"The HHS Office on Women's Health (OWH) today launched its new heart attack awareness campaign targeting Spanish-speaking women age 50 and over. The "Haga La Llamada, ¡No Pierda Tiempo!" campaign builds on OWH's successful "Make the Call, Don't Mi"...
Zestril Patient Information including How Should I Take
In this Article
- What is lisinopril (Zestril)?
- What are the possible side effects of lisinopril (Zestril)?
- What is the most important information I should know about lisinopril (Zestril)?
- What should I discuss with my healthcare provider before taking lisinopril (Zestril)?
- How should I take lisinopril (Zestril)?
- What happens if I miss a dose (Zestril)?
- What happens if I overdose (Zestril)?
- What should I avoid while taking lisinopril (Zestril)?
- What other drugs will affect lisinopril (Zestril)?
- Where can I get more information?
What should I discuss with my healthcare provider before taking lisinopril (Zestril)?
Do not use this medication if you are allergic to lisinopril or to any other ACE inhibitor, such as benazepril (Lotensin), captopril (Capoten), fosinopril (Monopril), enalapril (Vasotec), moexipril (Univasc), perindopril (Aceon), quinapril (Accupril), ramipril (Altace), or trandolapril (Mavik).
To make sure you can safely take lisinopril, tell your doctor if you have any of these other conditions:
- kidney disease (or if you are on dialysis);
- liver disease;
- heart disease or congestive heart failure;
- diabetes; or
- a connective tissue disease such as Marfan syndrome, Sjogren's syndrome, lupus, scleroderma, or rheumatoid arthritis.
If you have diabetes or kidney disease, you may not be able to take lisinopril if you are also taking aliskiren (Tekturna, Tekamlo, Valturna, Amturnide).
FDA pregnancy category D. Do not use lisinopril if you are pregnant. Stop using this medication and tell your doctor right away if you become pregnant. Lisinopril can cause injury or death to the unborn baby if you take the medicine during your second or third trimester. Use effective birth control while taking lisinopril.
It is not known whether lisinopril passes into breast milk or if it could harm a nursing baby. Do not use this medication without telling your doctor if you are breast-feeding a baby.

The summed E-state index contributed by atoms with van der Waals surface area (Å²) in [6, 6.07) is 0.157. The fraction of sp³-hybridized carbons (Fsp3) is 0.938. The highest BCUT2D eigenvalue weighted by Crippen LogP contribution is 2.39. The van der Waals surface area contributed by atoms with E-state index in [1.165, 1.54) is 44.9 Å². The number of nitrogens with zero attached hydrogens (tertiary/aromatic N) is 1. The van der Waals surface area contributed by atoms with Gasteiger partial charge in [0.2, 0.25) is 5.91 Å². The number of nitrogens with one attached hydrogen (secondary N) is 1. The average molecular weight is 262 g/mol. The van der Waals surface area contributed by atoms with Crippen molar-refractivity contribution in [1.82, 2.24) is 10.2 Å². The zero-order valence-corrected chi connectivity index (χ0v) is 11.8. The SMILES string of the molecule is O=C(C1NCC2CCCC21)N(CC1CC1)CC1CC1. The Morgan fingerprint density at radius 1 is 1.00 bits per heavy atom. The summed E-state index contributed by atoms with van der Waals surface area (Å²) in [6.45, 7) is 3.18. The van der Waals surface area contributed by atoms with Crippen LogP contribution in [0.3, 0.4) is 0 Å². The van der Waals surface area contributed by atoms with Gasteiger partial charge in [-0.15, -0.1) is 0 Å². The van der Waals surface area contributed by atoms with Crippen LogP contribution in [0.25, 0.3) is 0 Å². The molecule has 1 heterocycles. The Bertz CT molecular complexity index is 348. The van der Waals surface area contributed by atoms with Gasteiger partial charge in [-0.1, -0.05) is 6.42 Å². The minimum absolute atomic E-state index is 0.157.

How should I take lisinopril (Zestril)?
Take exactly as prescribed by your doctor. Do not take in larger or smaller amounts or for longer than recommended. Follow the directions on your prescription label.
Your doctor may occasionally change your dose to make sure you get the best results.
Take each dose with a full glass of water.
Lisinopril can be taken with or without food.
Conditions that may cause very low blood pressure include: vomiting, diarrhea, heavy sweating, heart disease, dialysis, a low salt diet, or taking diuretics (water pills). Tell your doctor if you have a prolonged illness that causes diarrhea or vomiting.
Your blood pressure will need to be checked often. Your kidney or liver function may also need to be tested. Visit your doctor regularly.
If you need surgery, tell the surgeon ahead of time that you are using lisinopril. You may need to stop using the medicine for a short time.
If you are being treated for high blood pressure, keep using this medication even if you feel well. High blood pressure often has no symptoms. You may need to use blood pressure medication for the rest of your life.
Store at room temperature away from moisture and heat.
Additional Zestril Information
- Zestril Drug Interactions Center: lisinopril oral
- Zestril Side Effects Center
- Zestril Overview including Precautions
- Zestril FDA Approved Prescribing Information including Dosage
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